“Is that all you will eat?” asked Kureha, noticing that Ageha only had one, albeit large, slice.
“Yeah, I don’t have much of an appetite.”
Saya gave a look of understanding. She could guess the reason for Ageha’s weak appetite. He only needed enough energy to fuel his human parts, which were exceedingly scarce compared to normal people. His ARMS were charged directly using a charging device.
“I was thinking of leaving tonight.”
Kureha turned to Ageha in shock. “What!?”
“I’ve recovered enough for everyday activities, and I need to get back to work. Rin keeps telling me how much trouble they’re having with the kitchen short-handed.”
Both Saya and Kureha twitched at the mention of the pretty waitress’s name.
“I don’t mind,” said Kaika. “I’ll just call for you when I want to have your meals.”
“Don’t treat people like slaves.”
“Slaves don’t get a salary like yours.”
“Can you not stay one more day? You can leave tomorrow evening. That way we can have dinner together again!” said Kureha, who stopped eating after Ageha’s announcement.
“Tomorrow’s a Saturday, the busiest day for restaurants. They could really use my help.”
“And I have a prior engagement for tomorrow night,” said Saya. “I am afraid I cannot accompany you for dinner, Kureha-Ojousama.”
Kureha lost the brightness that she had just moments ago. Seeing this, Ageha felt a prickling in his chest.
“...I suppose I can stay one more day.”
“Really!? Thank you, Ageha Onii-sama! I love you!”
Ageha felt that a bomb was mixed in with her words but chose to disregard it.
“You’re spoiling her too much,” said Kaika, a wry smile on her face.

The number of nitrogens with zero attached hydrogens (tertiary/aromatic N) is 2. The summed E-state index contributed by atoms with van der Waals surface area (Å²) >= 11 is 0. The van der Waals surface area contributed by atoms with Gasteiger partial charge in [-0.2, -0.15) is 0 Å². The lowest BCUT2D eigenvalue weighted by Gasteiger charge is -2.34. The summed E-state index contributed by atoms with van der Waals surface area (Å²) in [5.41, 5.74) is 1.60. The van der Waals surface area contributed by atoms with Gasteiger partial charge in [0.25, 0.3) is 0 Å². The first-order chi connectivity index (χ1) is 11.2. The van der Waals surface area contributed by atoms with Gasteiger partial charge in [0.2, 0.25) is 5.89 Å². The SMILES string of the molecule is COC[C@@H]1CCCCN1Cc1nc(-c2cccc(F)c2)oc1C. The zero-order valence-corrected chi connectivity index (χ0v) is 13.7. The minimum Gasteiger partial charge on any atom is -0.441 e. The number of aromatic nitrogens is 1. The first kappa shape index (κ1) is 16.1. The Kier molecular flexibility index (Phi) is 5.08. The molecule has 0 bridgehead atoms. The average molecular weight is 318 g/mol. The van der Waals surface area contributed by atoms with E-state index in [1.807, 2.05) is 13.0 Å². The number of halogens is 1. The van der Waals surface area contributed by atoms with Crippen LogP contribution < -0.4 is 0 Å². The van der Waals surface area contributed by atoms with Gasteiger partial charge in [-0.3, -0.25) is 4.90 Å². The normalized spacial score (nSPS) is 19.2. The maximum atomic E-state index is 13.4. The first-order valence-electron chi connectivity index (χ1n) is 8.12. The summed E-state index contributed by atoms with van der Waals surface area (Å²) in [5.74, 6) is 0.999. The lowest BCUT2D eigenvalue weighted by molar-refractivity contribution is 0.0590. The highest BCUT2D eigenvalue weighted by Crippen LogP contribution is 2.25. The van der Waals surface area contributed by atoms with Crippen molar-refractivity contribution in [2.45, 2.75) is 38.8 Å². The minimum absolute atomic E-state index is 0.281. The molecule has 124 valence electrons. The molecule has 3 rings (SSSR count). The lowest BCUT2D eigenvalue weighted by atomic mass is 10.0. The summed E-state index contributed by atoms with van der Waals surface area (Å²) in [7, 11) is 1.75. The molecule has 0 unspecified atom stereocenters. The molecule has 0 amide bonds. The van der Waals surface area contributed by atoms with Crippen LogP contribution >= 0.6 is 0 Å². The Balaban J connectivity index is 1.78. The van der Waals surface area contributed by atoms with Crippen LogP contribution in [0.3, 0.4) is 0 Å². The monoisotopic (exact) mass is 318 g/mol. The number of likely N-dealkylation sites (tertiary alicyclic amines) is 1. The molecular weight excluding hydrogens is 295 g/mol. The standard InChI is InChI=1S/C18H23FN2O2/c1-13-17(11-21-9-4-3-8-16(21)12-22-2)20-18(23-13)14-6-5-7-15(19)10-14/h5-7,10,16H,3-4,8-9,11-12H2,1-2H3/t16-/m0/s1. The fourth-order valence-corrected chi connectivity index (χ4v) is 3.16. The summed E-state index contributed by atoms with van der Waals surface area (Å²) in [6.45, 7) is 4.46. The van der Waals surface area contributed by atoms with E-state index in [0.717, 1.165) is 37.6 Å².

“What, are you jealous?”
“Check with Saya. I couldn’t care less.”
“Please do not involve me for I do not have anything to say about whatever it is that Kureha-Ojousama said that definitely does not affect me in any way because no matter what I will not be negatively affected since I do not care about who loves anyone in view of the fact that I do not love anyone.”
“Get a hold of yourself,” said Kaika.
Kureha laughed happily at the scene. Ageha did not notice that he, dragged in by the cozy atmosphere, was also laughing along. It reminded him of the past, but the waves of emotion he was currently experiencing swept away anything painful that threatened to arise. What was left was a nostalgic longing for a sweet dream that he once lost. It poured over him, tenderized his calloused heart, and imparted a flavor he had long forgotten.
I’ll have to call Rin and Kirishima-san to tell them I’m taking one more day off. I better get ready for an earful.
And so, bathed in familial bickering and chortling, he decided to play hooky for the second time in his life.